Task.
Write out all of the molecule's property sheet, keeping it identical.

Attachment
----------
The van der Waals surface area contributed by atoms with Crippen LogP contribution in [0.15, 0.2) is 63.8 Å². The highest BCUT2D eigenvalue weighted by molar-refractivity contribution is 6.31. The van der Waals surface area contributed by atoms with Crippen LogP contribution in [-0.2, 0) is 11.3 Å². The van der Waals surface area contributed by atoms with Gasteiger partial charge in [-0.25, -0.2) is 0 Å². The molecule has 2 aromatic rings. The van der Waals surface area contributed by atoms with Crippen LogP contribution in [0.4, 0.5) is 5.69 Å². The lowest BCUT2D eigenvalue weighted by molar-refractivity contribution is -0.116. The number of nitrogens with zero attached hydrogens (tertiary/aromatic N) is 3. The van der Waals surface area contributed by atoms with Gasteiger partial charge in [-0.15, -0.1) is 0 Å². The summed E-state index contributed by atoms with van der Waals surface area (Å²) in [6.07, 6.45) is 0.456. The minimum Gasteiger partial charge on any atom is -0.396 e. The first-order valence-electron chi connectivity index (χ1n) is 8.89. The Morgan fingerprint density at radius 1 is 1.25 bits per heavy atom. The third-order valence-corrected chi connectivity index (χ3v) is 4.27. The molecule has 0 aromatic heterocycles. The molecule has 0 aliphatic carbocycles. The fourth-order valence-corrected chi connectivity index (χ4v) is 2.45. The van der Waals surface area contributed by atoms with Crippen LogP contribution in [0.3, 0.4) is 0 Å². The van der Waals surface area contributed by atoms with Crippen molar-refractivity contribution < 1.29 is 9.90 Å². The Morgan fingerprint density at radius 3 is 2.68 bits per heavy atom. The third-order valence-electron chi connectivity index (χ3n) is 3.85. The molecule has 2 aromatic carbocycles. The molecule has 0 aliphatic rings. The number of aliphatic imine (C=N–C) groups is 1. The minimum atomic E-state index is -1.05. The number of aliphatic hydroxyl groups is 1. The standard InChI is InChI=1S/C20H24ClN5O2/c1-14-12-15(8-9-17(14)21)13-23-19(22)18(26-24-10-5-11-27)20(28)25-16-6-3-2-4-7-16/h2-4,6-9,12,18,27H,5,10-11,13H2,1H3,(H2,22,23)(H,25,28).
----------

The van der Waals surface area contributed by atoms with Crippen LogP contribution in [0.15, 0.2) is 63.8 Å². The highest BCUT2D eigenvalue weighted by molar-refractivity contribution is 6.31. The van der Waals surface area contributed by atoms with Crippen LogP contribution in [-0.2, 0) is 11.3 Å². The van der Waals surface area contributed by atoms with Gasteiger partial charge in [-0.25, -0.2) is 0 Å². The molecule has 2 aromatic rings. The van der Waals surface area contributed by atoms with Crippen LogP contribution in [0.4, 0.5) is 5.69 Å². The lowest BCUT2D eigenvalue weighted by molar-refractivity contribution is -0.116. The number of nitrogens with zero attached hydrogens (tertiary/aromatic N) is 3. The van der Waals surface area contributed by atoms with Gasteiger partial charge in [-0.15, -0.1) is 0 Å². The summed E-state index contributed by atoms with van der Waals surface area (Å²) in [6.07, 6.45) is 0.456. The minimum Gasteiger partial charge on any atom is -0.396 e. The first-order valence-electron chi connectivity index (χ1n) is 8.89. The Morgan fingerprint density at radius 1 is 1.25 bits per heavy atom. The third-order valence-corrected chi connectivity index (χ3v) is 4.27. The molecule has 0 aromatic heterocycles. The molecule has 0 aliphatic carbocycles. The fourth-order valence-corrected chi connectivity index (χ4v) is 2.45. The van der Waals surface area contributed by atoms with Crippen LogP contribution in [0.3, 0.4) is 0 Å². The van der Waals surface area contributed by atoms with Crippen molar-refractivity contribution < 1.29 is 9.90 Å². The Morgan fingerprint density at radius 3 is 2.68 bits per heavy atom. The third-order valence-electron chi connectivity index (χ3n) is 3.85. The molecule has 2 aromatic carbocycles. The molecule has 0 aliphatic rings. The number of aliphatic imine (C=N–C) groups is 1. The minimum atomic E-state index is -1.05. The number of aliphatic hydroxyl groups is 1. The standard InChI is InChI=1S/C20H24ClN5O2/c1-14-12-15(8-9-17(14)21)13-23-19(22)18(26-24-10-5-11-27)20(28)25-16-6-3-2-4-7-16/h2-4,6-9,12,18,27H,5,10-11,13H2,1H3,(H2,22,23)(H,25,28).